encounter and/or do them in reality. Some studies

    also incorporated psychophysiological measures like

    blood pressure and heart beet frequency [3], or

    scanning of drivers actual sight- eye tracking [1].

    Usually results of the experiments approved that

    aggressive behavior can be successfully measured

    with use the driving simulators ([1], [3], [7], [5]), but

    also did not brought too much real results. In

    conclusion the most important factor seems to be a

    kind of scenarios. These had each different traffic

    density (congestion, smooth traffic, moving

    interference - no congestion). When the scenarios are

    set up correctly an aggressive driving was indicated

    by more acceleration changes, speeding and more

    collisions [1].

    Experiments were performed on various types of

    driving simulators and it is not possible deduce

    whether its type (steady based, motion based, large

    scale projection etc.) or parameters have influence on

    results. From our experience, the quality of a

    simulation must be on a high level, since a driver

    must immerse into driving more than in case of other

    kind of experiments. The field of view must be as

    large as possible because the driver should perceive

    stimuli from around and cockpit and the vehicle

    responses (feedbacks) should be close to reality. On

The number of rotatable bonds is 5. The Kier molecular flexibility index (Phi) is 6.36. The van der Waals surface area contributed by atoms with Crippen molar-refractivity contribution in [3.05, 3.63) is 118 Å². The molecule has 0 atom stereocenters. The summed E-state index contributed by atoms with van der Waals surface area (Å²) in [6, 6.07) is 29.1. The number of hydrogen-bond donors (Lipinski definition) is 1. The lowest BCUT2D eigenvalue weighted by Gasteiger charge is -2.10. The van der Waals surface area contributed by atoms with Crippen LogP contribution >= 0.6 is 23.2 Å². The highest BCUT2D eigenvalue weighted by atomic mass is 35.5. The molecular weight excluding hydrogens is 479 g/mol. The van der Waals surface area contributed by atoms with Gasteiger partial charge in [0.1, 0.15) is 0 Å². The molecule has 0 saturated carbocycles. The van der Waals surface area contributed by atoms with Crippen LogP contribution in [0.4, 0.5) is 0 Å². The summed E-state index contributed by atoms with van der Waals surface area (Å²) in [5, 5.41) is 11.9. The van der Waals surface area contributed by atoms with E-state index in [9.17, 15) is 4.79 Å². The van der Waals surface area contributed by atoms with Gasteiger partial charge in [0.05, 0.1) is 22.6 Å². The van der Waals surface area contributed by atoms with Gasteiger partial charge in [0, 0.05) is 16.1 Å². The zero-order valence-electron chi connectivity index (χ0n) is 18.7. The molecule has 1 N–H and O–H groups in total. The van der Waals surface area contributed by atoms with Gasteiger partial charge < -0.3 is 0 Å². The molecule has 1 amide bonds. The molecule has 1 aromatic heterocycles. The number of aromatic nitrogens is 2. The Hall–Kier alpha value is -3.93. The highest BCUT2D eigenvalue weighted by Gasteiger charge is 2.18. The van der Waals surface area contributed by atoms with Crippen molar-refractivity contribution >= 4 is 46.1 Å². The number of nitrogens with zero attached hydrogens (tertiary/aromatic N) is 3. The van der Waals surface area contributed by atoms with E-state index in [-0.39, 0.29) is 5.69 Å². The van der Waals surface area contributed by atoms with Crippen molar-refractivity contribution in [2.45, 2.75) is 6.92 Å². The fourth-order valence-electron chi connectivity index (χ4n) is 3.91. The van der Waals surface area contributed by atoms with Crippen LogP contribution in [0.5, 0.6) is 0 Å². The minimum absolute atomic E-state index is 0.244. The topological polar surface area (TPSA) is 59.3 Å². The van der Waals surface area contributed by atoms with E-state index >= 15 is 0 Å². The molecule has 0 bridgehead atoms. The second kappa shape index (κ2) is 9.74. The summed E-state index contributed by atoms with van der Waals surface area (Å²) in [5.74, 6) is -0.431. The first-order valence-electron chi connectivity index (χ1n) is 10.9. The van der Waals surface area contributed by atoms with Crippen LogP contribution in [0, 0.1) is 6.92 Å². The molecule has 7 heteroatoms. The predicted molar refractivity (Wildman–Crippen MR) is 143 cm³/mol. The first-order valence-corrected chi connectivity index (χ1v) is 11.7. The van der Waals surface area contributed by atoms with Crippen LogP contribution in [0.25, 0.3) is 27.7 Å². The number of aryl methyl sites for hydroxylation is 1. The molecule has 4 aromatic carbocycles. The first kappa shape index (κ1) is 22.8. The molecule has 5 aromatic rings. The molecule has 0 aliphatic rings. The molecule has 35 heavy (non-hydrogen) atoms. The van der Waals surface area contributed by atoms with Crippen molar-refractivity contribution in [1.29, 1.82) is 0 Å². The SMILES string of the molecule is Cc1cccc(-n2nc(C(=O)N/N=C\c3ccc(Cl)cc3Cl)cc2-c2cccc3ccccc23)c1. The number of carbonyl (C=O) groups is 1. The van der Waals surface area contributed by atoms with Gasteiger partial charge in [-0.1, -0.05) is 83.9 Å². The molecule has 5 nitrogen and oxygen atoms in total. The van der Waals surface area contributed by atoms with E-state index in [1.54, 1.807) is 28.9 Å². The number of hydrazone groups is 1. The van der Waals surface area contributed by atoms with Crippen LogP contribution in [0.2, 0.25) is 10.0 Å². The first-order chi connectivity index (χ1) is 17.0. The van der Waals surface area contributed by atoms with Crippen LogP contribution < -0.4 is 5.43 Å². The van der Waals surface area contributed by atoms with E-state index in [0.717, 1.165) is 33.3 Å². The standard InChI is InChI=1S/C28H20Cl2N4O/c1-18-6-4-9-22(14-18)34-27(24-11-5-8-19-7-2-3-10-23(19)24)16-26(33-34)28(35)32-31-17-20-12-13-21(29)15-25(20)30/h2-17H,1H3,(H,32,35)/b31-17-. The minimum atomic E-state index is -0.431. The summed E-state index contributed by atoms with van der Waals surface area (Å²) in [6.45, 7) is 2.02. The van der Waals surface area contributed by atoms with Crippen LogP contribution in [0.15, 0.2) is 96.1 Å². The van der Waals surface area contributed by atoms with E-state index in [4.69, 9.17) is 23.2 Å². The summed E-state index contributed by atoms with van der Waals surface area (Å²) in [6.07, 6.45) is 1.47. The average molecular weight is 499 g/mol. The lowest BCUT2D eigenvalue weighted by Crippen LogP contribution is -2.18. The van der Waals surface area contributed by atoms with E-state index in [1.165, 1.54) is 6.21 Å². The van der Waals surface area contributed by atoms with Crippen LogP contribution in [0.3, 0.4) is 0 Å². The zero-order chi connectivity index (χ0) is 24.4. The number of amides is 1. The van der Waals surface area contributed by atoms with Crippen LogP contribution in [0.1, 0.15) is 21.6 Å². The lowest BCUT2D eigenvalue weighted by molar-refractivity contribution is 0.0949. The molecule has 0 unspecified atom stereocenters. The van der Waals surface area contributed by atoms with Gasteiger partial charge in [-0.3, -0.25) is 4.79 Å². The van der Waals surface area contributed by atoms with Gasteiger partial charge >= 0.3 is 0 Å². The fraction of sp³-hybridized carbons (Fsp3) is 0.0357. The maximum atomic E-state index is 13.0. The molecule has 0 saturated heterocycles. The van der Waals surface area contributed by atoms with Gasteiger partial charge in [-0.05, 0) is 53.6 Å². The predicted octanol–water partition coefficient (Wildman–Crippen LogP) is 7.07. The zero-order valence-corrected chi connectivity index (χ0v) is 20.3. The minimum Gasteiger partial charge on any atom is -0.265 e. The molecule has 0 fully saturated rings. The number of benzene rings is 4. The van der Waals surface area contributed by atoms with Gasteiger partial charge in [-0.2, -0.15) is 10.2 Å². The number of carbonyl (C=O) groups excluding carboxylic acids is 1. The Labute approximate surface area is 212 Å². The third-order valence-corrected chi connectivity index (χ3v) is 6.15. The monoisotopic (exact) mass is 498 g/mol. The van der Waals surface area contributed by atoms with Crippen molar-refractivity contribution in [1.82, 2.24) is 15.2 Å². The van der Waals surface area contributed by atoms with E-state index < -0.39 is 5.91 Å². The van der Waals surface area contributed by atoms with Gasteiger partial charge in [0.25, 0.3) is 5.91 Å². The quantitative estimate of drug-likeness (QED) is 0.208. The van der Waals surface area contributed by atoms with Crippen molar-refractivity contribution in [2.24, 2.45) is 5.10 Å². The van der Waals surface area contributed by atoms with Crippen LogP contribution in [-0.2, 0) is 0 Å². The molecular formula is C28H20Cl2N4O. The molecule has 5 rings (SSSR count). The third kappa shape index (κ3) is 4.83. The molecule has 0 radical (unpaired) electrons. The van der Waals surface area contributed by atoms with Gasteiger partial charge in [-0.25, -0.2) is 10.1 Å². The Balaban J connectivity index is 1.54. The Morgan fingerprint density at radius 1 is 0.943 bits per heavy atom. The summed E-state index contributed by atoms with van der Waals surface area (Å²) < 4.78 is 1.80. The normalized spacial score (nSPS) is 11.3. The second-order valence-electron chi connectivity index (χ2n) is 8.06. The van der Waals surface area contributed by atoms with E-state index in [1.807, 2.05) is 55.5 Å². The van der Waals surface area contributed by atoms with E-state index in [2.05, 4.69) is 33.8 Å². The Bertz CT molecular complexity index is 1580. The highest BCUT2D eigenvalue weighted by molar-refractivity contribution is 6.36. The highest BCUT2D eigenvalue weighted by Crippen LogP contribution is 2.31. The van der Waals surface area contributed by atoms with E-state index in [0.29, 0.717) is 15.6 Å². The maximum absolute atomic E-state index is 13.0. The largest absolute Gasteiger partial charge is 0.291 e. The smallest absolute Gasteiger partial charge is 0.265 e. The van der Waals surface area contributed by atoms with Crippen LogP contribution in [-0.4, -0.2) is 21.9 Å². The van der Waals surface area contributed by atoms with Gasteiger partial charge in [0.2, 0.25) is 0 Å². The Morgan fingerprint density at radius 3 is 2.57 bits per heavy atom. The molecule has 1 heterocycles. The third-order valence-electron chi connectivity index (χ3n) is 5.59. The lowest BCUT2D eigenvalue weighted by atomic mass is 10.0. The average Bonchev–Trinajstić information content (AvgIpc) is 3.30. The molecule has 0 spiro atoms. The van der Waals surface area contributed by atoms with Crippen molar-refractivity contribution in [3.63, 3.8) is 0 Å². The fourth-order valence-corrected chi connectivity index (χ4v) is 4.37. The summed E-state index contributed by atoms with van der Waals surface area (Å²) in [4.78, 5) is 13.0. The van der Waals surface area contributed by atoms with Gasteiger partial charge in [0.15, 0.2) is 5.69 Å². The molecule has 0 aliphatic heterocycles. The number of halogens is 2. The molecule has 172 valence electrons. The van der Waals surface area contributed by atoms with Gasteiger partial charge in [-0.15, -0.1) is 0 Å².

the other hand a lack of the motion platform did not

    caused problems with simulator acceptance.

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    ISBN: 978-960-474-375-9 148

  • The proposed experiments must be designed to be

    robust, enabling, even in the laboratory, to find

    evidence of aggressive behavior as in the real

    situations. Form this point of view one of the most

    interesting experiments was performed in [8], which

    gave an inspiration to experiments described hereby.

    Authors built up the scenario based on several cross-

    sections, where particular drivers had to wait for a

    green signal for prolonged times and some of them

    behaved aggressively, some even violated traffic

    rules.

    2 Vehicle Simulator in Experiments This vehicle simulator is dedicated to the simulation

    of driving under real conditions similar to those of

    Czech roads. The design is based on, so called, light

    constructions of interactive simulators, the cabin of

    which consists of real vehicle parts that surround the

    driver. The simulator cockpit was built using the

    parts of a middle-class vehicle with automated

    gearbox or shift, fixed to the simulator body. There

    are three projection screens forming a half-cubicle,

    the cockpit with the driver is located in the middle

    (half-cave system). Its horizontal extent covers the

    drivers view in 270 degrees. The rear mirrors are

    designed in the appropriate part of the projection

    system (Fig. 1).

    Fig. 1: The vehicle simulator in use (drivers view)

    2 Virtual track description The development of a scenario for an aggressive

    behavior aspects investigation, respected certain

    requirements - the scenario shall provide the stimuli

    to react in an aggressive or dangerous driving.